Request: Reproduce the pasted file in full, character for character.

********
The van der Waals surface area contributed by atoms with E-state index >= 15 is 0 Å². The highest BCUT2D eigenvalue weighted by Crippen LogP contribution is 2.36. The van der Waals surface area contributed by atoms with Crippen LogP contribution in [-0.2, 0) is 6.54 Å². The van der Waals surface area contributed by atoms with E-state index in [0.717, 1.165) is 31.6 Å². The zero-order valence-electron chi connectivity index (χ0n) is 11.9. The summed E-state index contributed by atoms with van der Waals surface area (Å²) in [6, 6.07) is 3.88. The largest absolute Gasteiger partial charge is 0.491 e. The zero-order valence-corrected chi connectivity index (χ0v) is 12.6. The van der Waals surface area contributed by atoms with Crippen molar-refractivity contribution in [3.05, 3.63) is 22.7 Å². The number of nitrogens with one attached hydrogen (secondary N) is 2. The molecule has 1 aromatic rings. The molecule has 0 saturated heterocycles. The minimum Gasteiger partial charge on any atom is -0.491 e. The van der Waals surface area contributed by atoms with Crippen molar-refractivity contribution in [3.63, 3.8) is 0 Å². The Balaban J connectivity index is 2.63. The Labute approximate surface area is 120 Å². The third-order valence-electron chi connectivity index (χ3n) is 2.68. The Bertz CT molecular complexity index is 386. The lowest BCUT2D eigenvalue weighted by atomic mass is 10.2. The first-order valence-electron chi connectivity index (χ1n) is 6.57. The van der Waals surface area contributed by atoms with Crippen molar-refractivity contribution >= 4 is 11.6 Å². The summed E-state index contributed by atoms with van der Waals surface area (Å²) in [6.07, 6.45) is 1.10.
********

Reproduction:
The van der Waals surface area contributed by atoms with E-state index >= 15 is 0 Å². The highest BCUT2D eigenvalue weighted by Crippen LogP contribution is 2.36. The van der Waals surface area contributed by atoms with Crippen LogP contribution in [-0.2, 0) is 6.54 Å². The van der Waals surface area contributed by atoms with E-state index in [0.717, 1.165) is 31.6 Å². The zero-order valence-electron chi connectivity index (χ0n) is 11.9. The summed E-state index contributed by atoms with van der Waals surface area (Å²) in [6, 6.07) is 3.88. The largest absolute Gasteiger partial charge is 0.491 e. The zero-order valence-corrected chi connectivity index (χ0v) is 12.6. The van der Waals surface area contributed by atoms with Crippen molar-refractivity contribution in [3.05, 3.63) is 22.7 Å². The number of nitrogens with one attached hydrogen (secondary N) is 2. The molecule has 1 aromatic rings. The molecule has 0 saturated heterocycles. The minimum Gasteiger partial charge on any atom is -0.491 e. The van der Waals surface area contributed by atoms with Crippen molar-refractivity contribution in [3.63, 3.8) is 0 Å². The Balaban J connectivity index is 2.63. The Labute approximate surface area is 120 Å². The third-order valence-electron chi connectivity index (χ3n) is 2.68. The Bertz CT molecular complexity index is 386. The lowest BCUT2D eigenvalue weighted by atomic mass is 10.2. The first-order valence-electron chi connectivity index (χ1n) is 6.57. The van der Waals surface area contributed by atoms with Crippen molar-refractivity contribution >= 4 is 11.6 Å². The summed E-state index contributed by atoms with van der Waals surface area (Å²) in [6.07, 6.45) is 1.10.